• Behaviour

The Spreading of Nuanced Truth

LBS and ESMT study identifies the danger of citing information based on the ‘gist’ of the truth rather than the ‘literal’ truth


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It is not only AI that enables the spread of false information. People, particularly in positions of authority, are just as much a source. Saying “It's not literally true, but you get the gist” can encourage others to condone and spread misinformation.

With elections looming in Europe and the U.S., nuanced versions of truth are all around us. To some extent, listening to politicians we make allowances for the truth being ‘spun.’ However, in the workplace, especially in large organizations where communication is dispersed, it is important that the originator of the message sticks to the precise facts and avoids general observations. If the messenger is a leader or person in authority this is imperative.

People have a more nuanced view of misinformation than the binary distinction between ‘fake news’ and ‘real news’ implies. In a recent study, Prof. Daniel A. Effron, Beth Anne Helgason and Judy Qiu from London Business School, and ESMT’s Assist. Prof. Julia A. Langdon, explain the difference between the truth of a statement's verbatim details (i.e., the specific, literal information) and its gist (i.e., the general, overarching meaning), and suggest that people tolerate and intentionally spread misinformation in part because they place too much faith in its gist. Because they believe in the gist, even when they recognize a claim as literally false, they may judge it to be morally acceptable to spread because they consider it to be true ‘in spirit’—although not specifically true it is expressing a ‘broader truth.’

Pointing out that belief in the gist is often fueled by prior judgements, imagination, and partisanship, the researchers contend that partisan conflict about the morality of spreading misinformation hinges on disagreements not only about facts but also about gists. People will tolerate and spread misinformation, based on gists rather than facts, when it aligns with their views—in one survey 21% of active Facebook users agreed that they had “shared a political news story online that [they] thought AT THE TIME was made up,” and it is likely others did the same but did not admit it.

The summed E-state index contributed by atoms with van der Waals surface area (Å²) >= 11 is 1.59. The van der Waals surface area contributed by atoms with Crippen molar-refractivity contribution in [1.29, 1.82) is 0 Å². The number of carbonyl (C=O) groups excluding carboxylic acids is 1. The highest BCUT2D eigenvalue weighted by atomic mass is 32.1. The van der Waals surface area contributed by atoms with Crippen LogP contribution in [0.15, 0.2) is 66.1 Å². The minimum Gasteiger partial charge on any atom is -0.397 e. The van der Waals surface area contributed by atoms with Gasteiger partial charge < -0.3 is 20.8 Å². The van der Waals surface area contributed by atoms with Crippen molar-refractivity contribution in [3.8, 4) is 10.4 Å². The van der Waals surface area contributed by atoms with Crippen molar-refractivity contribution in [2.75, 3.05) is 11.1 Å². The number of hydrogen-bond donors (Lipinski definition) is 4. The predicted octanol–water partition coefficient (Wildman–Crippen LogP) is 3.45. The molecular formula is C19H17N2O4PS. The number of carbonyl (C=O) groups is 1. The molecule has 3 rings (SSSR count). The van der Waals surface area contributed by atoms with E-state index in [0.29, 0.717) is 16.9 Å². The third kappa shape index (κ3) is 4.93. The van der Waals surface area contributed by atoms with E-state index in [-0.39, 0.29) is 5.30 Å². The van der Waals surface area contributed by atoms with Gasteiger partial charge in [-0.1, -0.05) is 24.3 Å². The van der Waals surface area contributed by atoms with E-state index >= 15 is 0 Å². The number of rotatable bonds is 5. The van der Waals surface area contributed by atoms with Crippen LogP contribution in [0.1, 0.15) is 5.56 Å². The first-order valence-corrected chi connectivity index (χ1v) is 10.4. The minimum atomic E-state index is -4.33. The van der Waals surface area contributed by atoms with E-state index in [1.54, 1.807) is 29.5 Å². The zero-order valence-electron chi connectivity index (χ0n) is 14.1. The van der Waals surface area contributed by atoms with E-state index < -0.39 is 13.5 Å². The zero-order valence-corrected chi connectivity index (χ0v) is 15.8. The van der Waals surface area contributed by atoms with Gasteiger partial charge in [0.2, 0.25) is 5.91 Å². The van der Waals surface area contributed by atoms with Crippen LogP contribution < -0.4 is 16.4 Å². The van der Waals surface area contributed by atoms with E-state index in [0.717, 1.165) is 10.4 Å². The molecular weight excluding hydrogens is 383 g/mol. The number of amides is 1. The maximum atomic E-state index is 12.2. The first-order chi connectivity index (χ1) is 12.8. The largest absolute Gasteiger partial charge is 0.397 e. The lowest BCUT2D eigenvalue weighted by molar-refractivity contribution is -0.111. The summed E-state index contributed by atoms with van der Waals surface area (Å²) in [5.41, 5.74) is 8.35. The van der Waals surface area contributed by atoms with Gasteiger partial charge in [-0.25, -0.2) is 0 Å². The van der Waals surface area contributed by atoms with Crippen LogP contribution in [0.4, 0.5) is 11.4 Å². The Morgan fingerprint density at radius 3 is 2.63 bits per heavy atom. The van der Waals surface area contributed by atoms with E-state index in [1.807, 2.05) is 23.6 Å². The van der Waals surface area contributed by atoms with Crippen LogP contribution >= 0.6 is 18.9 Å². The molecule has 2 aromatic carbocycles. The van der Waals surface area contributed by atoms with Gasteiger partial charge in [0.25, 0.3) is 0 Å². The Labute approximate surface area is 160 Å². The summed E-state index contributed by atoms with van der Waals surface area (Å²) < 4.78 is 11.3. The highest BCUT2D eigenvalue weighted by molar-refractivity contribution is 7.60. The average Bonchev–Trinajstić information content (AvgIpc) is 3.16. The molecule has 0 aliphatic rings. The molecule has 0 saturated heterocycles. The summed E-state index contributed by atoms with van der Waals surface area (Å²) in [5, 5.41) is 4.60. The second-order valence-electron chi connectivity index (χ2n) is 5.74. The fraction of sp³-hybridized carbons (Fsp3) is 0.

With many mainstream news channels—let alone social media—less concerned with unbiased journalism than with reinforcing our prejudices, it is more important than ever to base our statements on proven facts. One person’s unproven claim, based on gist rather literal proof, will be cited by another as proof, then cited again by others, until the chain of citations is taken to be fact, and while the conscientious will check their sources, few check their sources’ sources. From the UK Post Office outrage to the false belief in puberty blockers being safe, many disasters have stemmed from misinformation being circularly cited by previously trusted institutions. Other scandals, such as the COVID anti-vax scare, have been based on false information that is accepted due to the public’s lack of trust in institutions.

A key reason that people are taken in by misinformation and are prepared to spread it is because, regardless of the weakness of the evidence or the ethics involved in misinforming others, they perceive its gist to be true whether its verbatim details are true or not. In fact, they are likely to think it unethical to communicate a gist they perceive as false, whereas communicating a true gist using false evidence may seem morally acceptable. It can also be the case that people, knowingly hearing verbatim falsehoods from a person with whom they are politically aligned, will forgive the untruth because they already believe in the gist and assume the gist is what the fabricator intended to convey.

The implications of this research—obviously relevant at election time—are troubling at any time and something to be ultra-aware of in an organizational or business context. It is hard enough to reach agreement about whether a claim is literally and precisely true. It is much harder to resolve disagreements about whether a claim's gist is true, because general claims are harder to falsify than specific ones. As it is also hard to know how literally a claim based on gist was intended to be taken, something said flippantly is easily be taken seriously and cited as fact. For team leaders the message must be to avoid nuanced truths, stick to the literal truth, and if the facts are unknown acknowledge the uncertainty clearly.


Read the research paper: ‘“It's Not Literally True, But You Get the Gist:” How nuanced understandings of truth encourage people to condone and spread misinformation,’ Assist. Prof. Julia A. Langdon (ESMT), Prof. Daniel A. Effron (London Business School), Beth Anne Helgason and Judy Qiu (LBS PhD Candidates)

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